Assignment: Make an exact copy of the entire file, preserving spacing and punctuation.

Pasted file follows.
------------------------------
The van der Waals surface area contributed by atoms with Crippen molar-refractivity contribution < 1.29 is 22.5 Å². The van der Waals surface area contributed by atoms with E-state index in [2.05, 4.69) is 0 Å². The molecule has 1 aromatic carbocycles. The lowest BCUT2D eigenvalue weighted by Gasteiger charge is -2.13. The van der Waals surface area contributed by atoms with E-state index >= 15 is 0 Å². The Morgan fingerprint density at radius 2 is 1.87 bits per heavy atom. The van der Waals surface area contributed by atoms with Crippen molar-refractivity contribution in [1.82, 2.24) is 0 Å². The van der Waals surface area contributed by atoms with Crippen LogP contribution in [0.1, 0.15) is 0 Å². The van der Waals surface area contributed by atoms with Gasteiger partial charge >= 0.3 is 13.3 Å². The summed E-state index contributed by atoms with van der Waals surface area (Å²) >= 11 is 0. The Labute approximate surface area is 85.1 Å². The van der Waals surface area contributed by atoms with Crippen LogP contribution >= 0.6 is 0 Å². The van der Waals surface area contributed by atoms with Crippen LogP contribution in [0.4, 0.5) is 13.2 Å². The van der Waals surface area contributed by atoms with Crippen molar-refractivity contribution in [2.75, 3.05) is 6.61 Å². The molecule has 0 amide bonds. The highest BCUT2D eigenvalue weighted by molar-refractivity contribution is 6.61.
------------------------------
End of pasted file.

The van der Waals surface area contributed by atoms with Crippen molar-refractivity contribution < 1.29 is 22.5 Å². The van der Waals surface area contributed by atoms with E-state index in [2.05, 4.69) is 0 Å². The molecule has 1 aromatic carbocycles. The lowest BCUT2D eigenvalue weighted by Gasteiger charge is -2.13. The van der Waals surface area contributed by atoms with E-state index >= 15 is 0 Å². The Morgan fingerprint density at radius 2 is 1.87 bits per heavy atom. The van der Waals surface area contributed by atoms with Crippen molar-refractivity contribution in [1.82, 2.24) is 0 Å². The van der Waals surface area contributed by atoms with Crippen LogP contribution in [0.1, 0.15) is 0 Å². The van der Waals surface area contributed by atoms with Gasteiger partial charge >= 0.3 is 13.3 Å². The summed E-state index contributed by atoms with van der Waals surface area (Å²) >= 11 is 0. The Labute approximate surface area is 85.1 Å². The van der Waals surface area contributed by atoms with Crippen LogP contribution >= 0.6 is 0 Å². The van der Waals surface area contributed by atoms with Crippen LogP contribution in [0.4, 0.5) is 13.2 Å². The van der Waals surface area contributed by atoms with Crippen molar-refractivity contribution in [2.75, 3.05) is 6.61 Å². The molecule has 0 amide bonds. The highest BCUT2D eigenvalue weighted by molar-refractivity contribution is 6.61.